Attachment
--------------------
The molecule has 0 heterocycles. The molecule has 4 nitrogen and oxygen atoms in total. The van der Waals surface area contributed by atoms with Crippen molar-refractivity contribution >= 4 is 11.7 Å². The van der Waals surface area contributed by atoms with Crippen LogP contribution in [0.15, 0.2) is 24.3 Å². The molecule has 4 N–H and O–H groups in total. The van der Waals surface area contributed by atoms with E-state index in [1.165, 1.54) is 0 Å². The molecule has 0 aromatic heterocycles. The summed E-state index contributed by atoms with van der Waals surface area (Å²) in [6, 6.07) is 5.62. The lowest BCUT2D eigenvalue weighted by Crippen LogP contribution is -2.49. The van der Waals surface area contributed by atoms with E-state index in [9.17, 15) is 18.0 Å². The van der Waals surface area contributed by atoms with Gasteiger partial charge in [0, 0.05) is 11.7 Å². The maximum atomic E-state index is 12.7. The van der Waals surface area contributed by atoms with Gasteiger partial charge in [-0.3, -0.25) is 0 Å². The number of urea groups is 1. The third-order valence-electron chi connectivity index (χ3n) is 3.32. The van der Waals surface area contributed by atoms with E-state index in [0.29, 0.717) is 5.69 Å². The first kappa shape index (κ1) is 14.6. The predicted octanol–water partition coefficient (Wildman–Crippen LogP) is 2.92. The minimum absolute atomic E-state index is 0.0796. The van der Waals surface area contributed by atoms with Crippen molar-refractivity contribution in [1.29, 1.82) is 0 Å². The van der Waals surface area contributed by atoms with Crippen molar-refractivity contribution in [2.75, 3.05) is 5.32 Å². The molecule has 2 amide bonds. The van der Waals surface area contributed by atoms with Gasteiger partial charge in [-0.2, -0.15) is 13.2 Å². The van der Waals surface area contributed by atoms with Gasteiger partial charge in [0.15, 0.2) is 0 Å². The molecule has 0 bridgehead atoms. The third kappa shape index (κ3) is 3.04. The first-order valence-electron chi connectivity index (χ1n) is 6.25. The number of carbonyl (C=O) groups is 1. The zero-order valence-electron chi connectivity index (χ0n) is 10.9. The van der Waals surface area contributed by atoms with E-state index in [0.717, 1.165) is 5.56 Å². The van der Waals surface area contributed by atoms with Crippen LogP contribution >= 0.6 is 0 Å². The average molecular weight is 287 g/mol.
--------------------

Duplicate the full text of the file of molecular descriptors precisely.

The molecule has 0 heterocycles. The molecule has 4 nitrogen and oxygen atoms in total. The van der Waals surface area contributed by atoms with Crippen molar-refractivity contribution >= 4 is 11.7 Å². The van der Waals surface area contributed by atoms with Crippen LogP contribution in [0.15, 0.2) is 24.3 Å². The molecule has 4 N–H and O–H groups in total. The van der Waals surface area contributed by atoms with E-state index in [1.165, 1.54) is 0 Å². The molecule has 0 aromatic heterocycles. The summed E-state index contributed by atoms with van der Waals surface area (Å²) in [6, 6.07) is 5.62. The lowest BCUT2D eigenvalue weighted by Crippen LogP contribution is -2.49. The van der Waals surface area contributed by atoms with E-state index in [9.17, 15) is 18.0 Å². The van der Waals surface area contributed by atoms with Gasteiger partial charge in [0, 0.05) is 11.7 Å². The maximum atomic E-state index is 12.7. The van der Waals surface area contributed by atoms with Gasteiger partial charge in [-0.3, -0.25) is 0 Å². The number of urea groups is 1. The third-order valence-electron chi connectivity index (χ3n) is 3.32. The van der Waals surface area contributed by atoms with E-state index in [0.29, 0.717) is 5.69 Å². The first kappa shape index (κ1) is 14.6. The predicted octanol–water partition coefficient (Wildman–Crippen LogP) is 2.92. The minimum absolute atomic E-state index is 0.0796. The van der Waals surface area contributed by atoms with Crippen molar-refractivity contribution in [1.29, 1.82) is 0 Å². The van der Waals surface area contributed by atoms with Crippen molar-refractivity contribution in [2.75, 3.05) is 5.32 Å². The molecule has 2 amide bonds. The van der Waals surface area contributed by atoms with Gasteiger partial charge in [-0.2, -0.15) is 13.2 Å². The van der Waals surface area contributed by atoms with Gasteiger partial charge in [0.15, 0.2) is 0 Å². The molecule has 0 bridgehead atoms. The third kappa shape index (κ3) is 3.04. The first-order valence-electron chi connectivity index (χ1n) is 6.25. The number of carbonyl (C=O) groups is 1. The zero-order valence-electron chi connectivity index (χ0n) is 10.9. The van der Waals surface area contributed by atoms with E-state index in [0.717, 1.165) is 5.56 Å². The van der Waals surface area contributed by atoms with Crippen LogP contribution >= 0.6 is 0 Å². The average molecular weight is 287 g/mol.